The layout and programming of contemporary workspaces has been evolving fast to meet the demands of digital working.
As in all our project sectors, the first stage in designing a workplace environment is to develop a concept from first principles of client collaboration and brief development. We will work with you to understand your requirements and apply space planning principles to unlock the potential of your space. Some of your aspirations will be direct and functional, while others fluid and aspirational. We will interpret your ideas into practical and innovative design solutions.
Often the understanding of a workspace design at an early stage is best expressed through narrative and metaphor. This helps consolidate the design in concept, as well as the appreciation of constructed space by its users. We will work with you to develop the story of your workplace, that will unfold through discussion and design experimentation. Your workspace concept will be communicable, rather than vague.
The space in which we work must be designed in a way that is truly ergonomic, and non-detrimental to the physical and mental health of its users. We apply contemporary standards of design for well-being that cross references the criteria of certification and research offered by the International WELL Building Institute.
When designing for the workplace, it is important to take into consideration the diverse array of valuable activities, interactions and events that contribute towards the success of the operation. Some of these activities are private, and some are collaborative. Formal and informal. All are valuable and space should be designed and allocated to offer opportunities for a wide range of workplace activity. Whilst these are common to all service orientated workplaces, we will help to develop a spatial brief through deep discussion around a particular process and desired outputs.
In the past the desk has been the primary place for individual work, people would base themselves there for the day and move out to other spaces as required. The desk would be taken up for the day although may have been left empty for large periods of time and not available for others to use as it was perceived to be ‘owned’ by whoever had been sat there. However, there an alternative in agile and activity-based environments: a perpetual motion selecting the best space for the type of work at the time. Perception is shifted from ‘work gets done at a desk’ to ‘work gets done anywhere’, including remote locations as well as the office. The desk forms part of the spectrum of spaces to work and is left free for others to use when people move to their next activity. However, these conditions are very much to do with the culture of the practice, and the nature of the service that is being provided. There are strong arguments for creating constant defensible space for workers – the traditional personal desk set-up in space that is conducive to productivity and focus. Our approach as workplace designers is to understand your expectations and those of your staff before we start to design.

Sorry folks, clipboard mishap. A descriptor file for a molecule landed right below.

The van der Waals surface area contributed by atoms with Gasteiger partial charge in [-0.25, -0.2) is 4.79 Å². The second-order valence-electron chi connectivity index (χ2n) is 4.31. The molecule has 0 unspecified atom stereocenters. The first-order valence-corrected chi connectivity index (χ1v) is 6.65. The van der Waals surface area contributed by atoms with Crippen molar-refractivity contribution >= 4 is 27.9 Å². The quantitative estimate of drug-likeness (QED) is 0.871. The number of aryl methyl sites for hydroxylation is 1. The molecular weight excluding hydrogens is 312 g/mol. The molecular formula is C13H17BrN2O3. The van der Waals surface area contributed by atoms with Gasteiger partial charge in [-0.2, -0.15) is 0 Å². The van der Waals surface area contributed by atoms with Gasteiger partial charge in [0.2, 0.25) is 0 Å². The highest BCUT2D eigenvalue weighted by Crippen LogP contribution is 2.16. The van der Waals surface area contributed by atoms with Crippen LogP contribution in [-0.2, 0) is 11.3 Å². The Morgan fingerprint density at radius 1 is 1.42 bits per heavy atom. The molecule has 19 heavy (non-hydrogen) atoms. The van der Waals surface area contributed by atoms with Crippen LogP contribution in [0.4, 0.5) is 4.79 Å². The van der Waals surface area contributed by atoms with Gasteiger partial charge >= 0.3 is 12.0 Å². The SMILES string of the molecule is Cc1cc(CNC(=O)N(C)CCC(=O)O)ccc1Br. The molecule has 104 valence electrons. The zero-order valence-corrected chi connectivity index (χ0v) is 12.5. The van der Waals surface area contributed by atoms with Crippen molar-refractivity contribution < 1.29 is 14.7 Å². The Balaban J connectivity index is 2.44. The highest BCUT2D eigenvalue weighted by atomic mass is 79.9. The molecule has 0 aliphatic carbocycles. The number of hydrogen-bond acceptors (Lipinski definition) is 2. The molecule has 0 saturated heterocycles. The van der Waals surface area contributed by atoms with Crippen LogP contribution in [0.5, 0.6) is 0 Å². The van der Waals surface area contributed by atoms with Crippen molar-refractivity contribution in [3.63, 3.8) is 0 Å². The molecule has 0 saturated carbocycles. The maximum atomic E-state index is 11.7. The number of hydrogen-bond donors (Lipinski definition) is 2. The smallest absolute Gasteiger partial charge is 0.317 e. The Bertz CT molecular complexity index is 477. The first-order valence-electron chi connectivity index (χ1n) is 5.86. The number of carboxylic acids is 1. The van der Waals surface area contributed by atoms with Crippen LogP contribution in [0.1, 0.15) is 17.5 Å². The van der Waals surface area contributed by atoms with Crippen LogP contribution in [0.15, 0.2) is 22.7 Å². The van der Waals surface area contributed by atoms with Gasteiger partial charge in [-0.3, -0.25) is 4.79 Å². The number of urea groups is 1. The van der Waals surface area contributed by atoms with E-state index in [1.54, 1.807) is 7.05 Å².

The contemporary workspace takes influence from many other building types. Our experience of designing innovative social learning hubs for universities, or communal co-working space for residential buildings offers many interesting parallels with new workspace design. The city of the future will be much more fluid in the way we use it, and new interior space can reflect this shift.